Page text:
I’m so grateful to know that our Heavenly Father always knows where we are. And as I walk with my son through the tour today, I’ll be lifting up a few quick prayers that my son would hear God’s wisdom along with the professors!

What big decisions are you facing right now? Are you asking God to show you the way?

Weather Watching



One of my favorite TV networks is the Weather Channel. I usually tune in for a few minutes while I get my breakfast ready, and longer on an active day. Part of the draw used to be the hosts and the format of the AM show. But some restructuring happened a couple of months ago – now it’s more straightforward forecasting with different members on the team.

I’m still tuning in, though. So there must be another pull for me. I’ve been thinking about it – I mean, am I really that interested in meteorology? I’m not even that scientifically minded, so most of the explanations they give just go over my head anyway. “It’s raining because it’s a rainy day,” is more my speed.

So what’s the draw? Well, I’ve come to realize that the biggest reason I watch the Weather Channel is to know what’s going to happen. Sounds obvious, right? In one way it is. But let me restate that one phrase  with more emphasis: to know what’s going on.

I will be the first to admit how much I like to be prepared. I wrote about that a little in terms of holiday dinners – how I’d plan, then prep for days ahead of time. Yes, it made for a good feast for the table. But that routine – making the shopping list, mentally rehearsing the schedule, etc – also fed my need to be in control.

So what does this have to do with the Weather Channel? Well, seeing a map of the entire country and hearing what weather is coming over the next few days gives me that same sense of control. If I know what’s headed our way, I can start planning and preparing for it. Do I need to do extra shopping? (bread, milk and chocolate of course) Do we need to get the shovels out and ready?


Being prepared for a special meal or a storm is important, no question. A certain amount of planning keeps us stocked and safe. The trouble is when I lean on advance info and my own planning for a feeling of security. I think the mental process goes like this:

  • hearing about an upcoming situation
  • jumping into planning for the situation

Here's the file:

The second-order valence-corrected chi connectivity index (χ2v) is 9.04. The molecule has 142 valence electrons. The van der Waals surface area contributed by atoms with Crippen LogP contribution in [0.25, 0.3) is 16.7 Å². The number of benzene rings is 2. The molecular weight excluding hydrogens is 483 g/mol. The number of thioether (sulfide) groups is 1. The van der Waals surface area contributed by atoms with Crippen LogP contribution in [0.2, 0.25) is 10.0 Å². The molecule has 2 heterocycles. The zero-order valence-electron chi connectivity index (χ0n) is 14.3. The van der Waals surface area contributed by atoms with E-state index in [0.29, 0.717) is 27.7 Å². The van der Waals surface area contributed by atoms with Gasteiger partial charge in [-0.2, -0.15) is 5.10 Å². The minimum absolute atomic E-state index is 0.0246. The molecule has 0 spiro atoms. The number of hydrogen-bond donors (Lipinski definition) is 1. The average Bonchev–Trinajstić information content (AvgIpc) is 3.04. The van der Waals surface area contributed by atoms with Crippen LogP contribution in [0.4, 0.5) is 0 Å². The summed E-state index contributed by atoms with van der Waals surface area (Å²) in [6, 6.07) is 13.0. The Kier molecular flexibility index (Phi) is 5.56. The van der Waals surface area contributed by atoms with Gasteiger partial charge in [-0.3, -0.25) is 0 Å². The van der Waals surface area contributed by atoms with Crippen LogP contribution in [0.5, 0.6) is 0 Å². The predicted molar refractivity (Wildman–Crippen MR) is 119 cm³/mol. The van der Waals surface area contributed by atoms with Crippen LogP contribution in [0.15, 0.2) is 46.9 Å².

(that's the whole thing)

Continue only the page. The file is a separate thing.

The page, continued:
• satisfaction I’ve prepared for the situation and all possible impacts it will have
  • Yea me!

But when I approach things that way, I’ve forgotten one important thing – I’m not in control!!

How do I find the balance between prep and providing for myself? It has to start with God’s Word. There I’m reminded that all things are under His control, and that He is the One who will provide my security through those things. The Book of Psalms is full of promises He’s made to us:

God is our refuge and strength, A very present help in trouble.”   46:1

He will not allow your foot to slip; He who keeps you will not slumber. Behold, He who keeps Israel Will neither slumber nor sleep. The LORD is your keeper; The LORD is your shade on your right hand.” 121:3-5

A winter storm is headed up the East Coast this weekend. Last I heard it won’t hit us that hard here in CT. But I haven’t checked in with the Weather Channel yet – I’ll get to it later…

Powerful Worship Songs 1

“God sees, God knows, God loves the broken heart

And holds, and binds, and heals the broken heart”

Who Sees It All by Graham Kendrick

That’s the chorus of one of my favorite worship songs. It’s inspired by Psalm 147:3 – “He heals the brokenhearted and binds up their wounds.” Graham Kendrick, the composer, uses each verse to emphasize the point that God sees everything about us and loves us anyway.


“Who sees it all, before whose gaze

Is darkest night bright as the day”


One of the things I admire so much about Kendrick as a songwriter is his mission to not only lead us in worship but to teach us about God’s character, and in this case, our own. For Kendrick goes on to hint at  some of our worst behaviors, and show us a God who is aware and deeply affected by what we do.

“Who sees it all, the debt that’s owed
Of lives unlived of love unknown
Who weighs the loss of innocence
Or feels the pain of our offence”

By the middle of the song I always feel convicted, and I think that’s what Kendrick wants. It’s important for us to understand the depth of our sinfulness. But thankfully, he doesn’t leave us to simply stew in self condemnation. The final two stanzas are the balm for our stinging spirits.